Welcome to another edition of The Shape of The Cape with your host and travel guide Julescape. On this channel we’re currently exploring the treasure hideaway holiday resorts along the coastline here in the magical forest area called the Garden Route. My name is Jules and I bring you the treasures. The name says it all. And today I have another look at the top classy destination on the entire south coast of Africa, attractive to young and old alike, classy and budget travelers, indoor or outdoor lovers, nature enthusiasts and sports-lovers too. It is the whale watching hotspot of Plettenberg Bay.
In my travels I try to return to any of the real good places more than once in order to see it in a new light or perhaps catch another angle of the prime travel hotspot on the planet. This morning I made it to the seaside town of Plett, as the locals know it, and found it shrouded in mist, despite being mid summer and already quite warm so early in the morning. The summer here has brought regular morning mist rolling in from the sea, which usually burns away after a few hours of sunshine, although at the time it does look like something out of a fantasy movie, where you expect to see a dragon emerging from the mist banks – or is that just my imagination?
And the mist adds a real mystique to the place, if you’ll appreciate the pun, though it doesn’t diminish the humidity and inspiring heat. The surfers are out catching the waves but I want to focus on the whale watching facilities and opportunities available here in the dreamy summer holiday resort of Plett. There are three places along the South Africa coastline that are notable for whale watching in season, which is in the southern winter annually around August to October. Plett is one of the perfect places to come and spend time looking out for whales in the bay during those winter months. The other two places are Cape Town itself, and Hermanus, just outside Cape Town. The whales come from the Antarctic to mate or have their calves, and it’s a truly inspiring sight to see these majestic creatures hovering just below the surface.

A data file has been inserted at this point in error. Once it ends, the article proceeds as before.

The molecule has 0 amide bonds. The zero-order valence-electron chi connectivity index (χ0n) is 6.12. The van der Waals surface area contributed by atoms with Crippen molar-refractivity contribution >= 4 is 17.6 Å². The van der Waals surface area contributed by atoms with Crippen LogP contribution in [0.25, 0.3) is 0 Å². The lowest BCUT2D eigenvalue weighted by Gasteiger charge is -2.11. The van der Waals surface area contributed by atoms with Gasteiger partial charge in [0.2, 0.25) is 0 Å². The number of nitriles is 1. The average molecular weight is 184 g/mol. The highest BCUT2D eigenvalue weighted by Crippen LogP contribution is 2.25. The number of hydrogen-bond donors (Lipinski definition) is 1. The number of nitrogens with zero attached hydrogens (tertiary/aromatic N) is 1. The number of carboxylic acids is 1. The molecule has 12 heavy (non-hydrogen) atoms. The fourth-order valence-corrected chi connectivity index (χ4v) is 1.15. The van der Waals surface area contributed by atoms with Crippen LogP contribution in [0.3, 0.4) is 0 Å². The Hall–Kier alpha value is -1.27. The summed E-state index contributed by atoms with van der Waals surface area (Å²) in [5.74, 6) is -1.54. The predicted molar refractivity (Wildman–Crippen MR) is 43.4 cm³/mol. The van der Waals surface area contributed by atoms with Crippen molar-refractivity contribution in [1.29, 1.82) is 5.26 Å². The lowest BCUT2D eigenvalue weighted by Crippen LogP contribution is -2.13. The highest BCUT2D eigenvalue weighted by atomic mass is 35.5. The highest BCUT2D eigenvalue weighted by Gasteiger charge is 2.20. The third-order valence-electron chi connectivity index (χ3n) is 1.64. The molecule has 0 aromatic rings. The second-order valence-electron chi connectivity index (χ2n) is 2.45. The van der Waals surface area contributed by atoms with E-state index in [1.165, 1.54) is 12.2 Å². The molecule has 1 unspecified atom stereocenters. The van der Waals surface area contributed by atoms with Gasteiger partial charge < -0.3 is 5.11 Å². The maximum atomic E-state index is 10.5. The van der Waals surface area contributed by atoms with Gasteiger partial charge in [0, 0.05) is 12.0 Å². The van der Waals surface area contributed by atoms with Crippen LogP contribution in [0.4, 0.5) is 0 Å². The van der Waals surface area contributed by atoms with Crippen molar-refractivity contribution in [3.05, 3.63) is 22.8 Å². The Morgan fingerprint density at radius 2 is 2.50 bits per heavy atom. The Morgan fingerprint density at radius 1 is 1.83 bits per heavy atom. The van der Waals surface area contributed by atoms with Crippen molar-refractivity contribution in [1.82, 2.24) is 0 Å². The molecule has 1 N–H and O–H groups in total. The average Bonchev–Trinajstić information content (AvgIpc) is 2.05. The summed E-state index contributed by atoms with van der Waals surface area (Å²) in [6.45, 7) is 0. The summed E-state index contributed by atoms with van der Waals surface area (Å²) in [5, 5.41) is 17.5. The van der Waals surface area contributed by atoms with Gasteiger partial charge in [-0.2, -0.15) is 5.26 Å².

If you’re really lucky you can get a glimpse of their tails swishing above the waves, or perhaps even see a leap into the air as they breach, or jump up and come crashing down again onto the sea in true whale fashion. And the bay is perfectly sheltered for them, with warm waters so that they spend several months with their calves, getting them ready for the great migration to the south as the spring approaches. Some years they are more visible than others, but every year you will hear reports of sightings and can even take a boast ride out to see them close up with certified whale watching crew, who keep a regulated distance form the whales themselves, while still offering you a real close up sighting.
It’s amazingly inspirational to get so close to these majestic sea mammals, the largest creatures on the planet. The experience is truly awesome, much like safari where one can go close to the elephants. And these beautiful sea giants are bigger than elephants, and have huge brains, so I have always thought they may be of far superior intelligence than we realize. Their capacity to travel such great distances with their internal navigation systems is truly amazing, and shows the beauty and harmony of nature.
In the video clip here you can get a perfect impression of Plett form this whale watching spot up above one of the beaches in the large and sheltered bay. The Keurbooms lagoon is visible, just behind the sandy beach, and there is not much dividing it form the sea. The mist is too thick to actually see the mouth of the lagoon in the distance. It is tidally fed, and rises and falls as the tide comes and goes. The lagoon is great for canoeing, and it’s possible to take an amazing canoe expedition from the lagoon right upstream some distance up the Keurbooms River itself.
I would recommend it as a definite adventure to pursue if you can get yourself to this magical travel destination. The river takes you up a narrow gorge, with no car or even foot access. The only way upstream is by canoe, as the walls of the gorge loom up beside you on either flank while you paddle up the still calm river. I hope to take a canoe trip soon and will write a post about it. For today we’re on the beach and admiring the misty shoreline in all its shrouded beauty. Be sure to check in for further insightful posts in coming days and weeks so that you can really see the beauty and attraction of the Cape south coast of Africa. It is a definite winner of a travel destination for any adventurous trekker who loves the healthy outdoors any, time of the year.
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